The Goldendale Sentinel - Headlines & History since 1879

By Donald W. Myers
The Yakima Herald Republic 

County attempt to shut down stand is blocked

 

File photo

OUNCE OF PREVENTION: Klickitat County tried to shut down a Yakama Nation fireworks stand to prevent a fire of the likes of last year's Eagle Creek fire.

For nearly 40 years, Valarie Hiler's family operated a fireworks stand near Wishram. But last Tuesday, she was one of several fireworks stand operators given a day to close their stands or risk arrest and seizure of their merchandise by Klickitat County officials.

"I'm still in shock," Hiler said in a phone interview Wednesday. "It's very scary and frustrating."

Klickitat County Prosecuting Attorney David Quesnel said the county is enforcing its law after determining it can do so on tribal land that is outside the Yakama Nation's 1.2 million-acre reservation.

"We're just trying to protect people from all these fires," Quesnel said. "You saw what happened with the fireworks in the Gorge last year. We don't want that happening again."

Tribal officials did not respond to requests for comment. But Hiler said as of Wednesday, Yakama Nation tribal police had stationed officers at the fireworks stands and posted signs noting the businesses are on tribal property.

Hiler said she knew of three other stands that received letters from Klickitat County Sheriff Bob Songer on Tuesday giving them 24 hours to comply. The letters state the stands are violating state law by selling fireworks before the June 28 start date established under state law, as well as selling sky rockets and firecrackers, which are illegal under state law.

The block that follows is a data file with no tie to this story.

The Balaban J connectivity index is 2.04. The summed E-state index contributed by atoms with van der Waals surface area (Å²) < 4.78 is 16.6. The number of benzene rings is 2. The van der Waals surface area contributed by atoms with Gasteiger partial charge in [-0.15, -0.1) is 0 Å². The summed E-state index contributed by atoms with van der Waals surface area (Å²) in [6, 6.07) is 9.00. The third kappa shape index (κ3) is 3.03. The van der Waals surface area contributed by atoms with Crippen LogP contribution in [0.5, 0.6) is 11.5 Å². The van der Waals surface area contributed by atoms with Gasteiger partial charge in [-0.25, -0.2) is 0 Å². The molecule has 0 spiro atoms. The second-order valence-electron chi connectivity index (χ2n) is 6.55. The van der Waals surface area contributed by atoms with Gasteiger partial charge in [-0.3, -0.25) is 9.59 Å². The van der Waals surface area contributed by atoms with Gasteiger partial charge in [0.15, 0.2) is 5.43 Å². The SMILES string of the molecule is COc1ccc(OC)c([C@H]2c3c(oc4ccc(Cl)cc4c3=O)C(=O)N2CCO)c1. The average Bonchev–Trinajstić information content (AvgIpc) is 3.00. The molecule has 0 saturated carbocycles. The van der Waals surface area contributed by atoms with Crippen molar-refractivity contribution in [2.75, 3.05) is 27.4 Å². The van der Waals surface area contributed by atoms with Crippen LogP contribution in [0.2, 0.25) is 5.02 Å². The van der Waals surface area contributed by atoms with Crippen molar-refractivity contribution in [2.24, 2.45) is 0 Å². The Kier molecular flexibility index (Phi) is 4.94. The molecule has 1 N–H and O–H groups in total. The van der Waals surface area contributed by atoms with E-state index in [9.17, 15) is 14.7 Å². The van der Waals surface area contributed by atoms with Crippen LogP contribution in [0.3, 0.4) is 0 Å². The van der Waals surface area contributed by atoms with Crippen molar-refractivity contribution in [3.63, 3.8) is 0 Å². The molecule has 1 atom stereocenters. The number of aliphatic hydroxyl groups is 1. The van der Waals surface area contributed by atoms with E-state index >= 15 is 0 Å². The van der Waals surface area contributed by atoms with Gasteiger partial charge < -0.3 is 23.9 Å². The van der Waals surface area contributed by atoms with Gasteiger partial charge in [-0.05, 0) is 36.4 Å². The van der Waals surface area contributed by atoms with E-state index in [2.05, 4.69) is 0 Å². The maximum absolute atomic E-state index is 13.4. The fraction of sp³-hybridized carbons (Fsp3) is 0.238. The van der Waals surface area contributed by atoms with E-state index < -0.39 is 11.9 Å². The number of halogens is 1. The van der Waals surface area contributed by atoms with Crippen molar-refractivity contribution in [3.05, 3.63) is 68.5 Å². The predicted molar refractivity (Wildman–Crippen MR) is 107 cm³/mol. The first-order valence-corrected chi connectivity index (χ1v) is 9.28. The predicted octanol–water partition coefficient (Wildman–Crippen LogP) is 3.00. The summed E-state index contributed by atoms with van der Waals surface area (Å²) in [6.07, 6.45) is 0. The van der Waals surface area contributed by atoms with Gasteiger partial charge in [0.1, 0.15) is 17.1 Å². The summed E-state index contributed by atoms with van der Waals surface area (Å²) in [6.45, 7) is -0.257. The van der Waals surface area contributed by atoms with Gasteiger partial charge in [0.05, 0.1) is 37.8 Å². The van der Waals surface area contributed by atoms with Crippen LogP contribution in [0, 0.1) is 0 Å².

The letters also said operators lack licenses to sell fireworks, a statement with which Hiler disagrees.

Hiler's stand has a permit from the Yakama Nation, which Hiler said she let a Klickitat County Sheriff's deputy take a picture of when he came by Tuesday.

"When we realized what (the deputy was there for), we were shocked, appalled by what they were doing," Hiler said. "We know they are not allowed on this land, and it is not right."

The stands are outside the Yakama reservation, but on land along the Columbia that the tribe has long held authority over.

For years, Klickitat County officials believed they didn't have the authority to enforce laws on that property, Quesnel said. But in recent years, he has conferred with the U.S. Attorney's Office and the state Attorney General's Office to clarify the extent of the county's jurisdiction.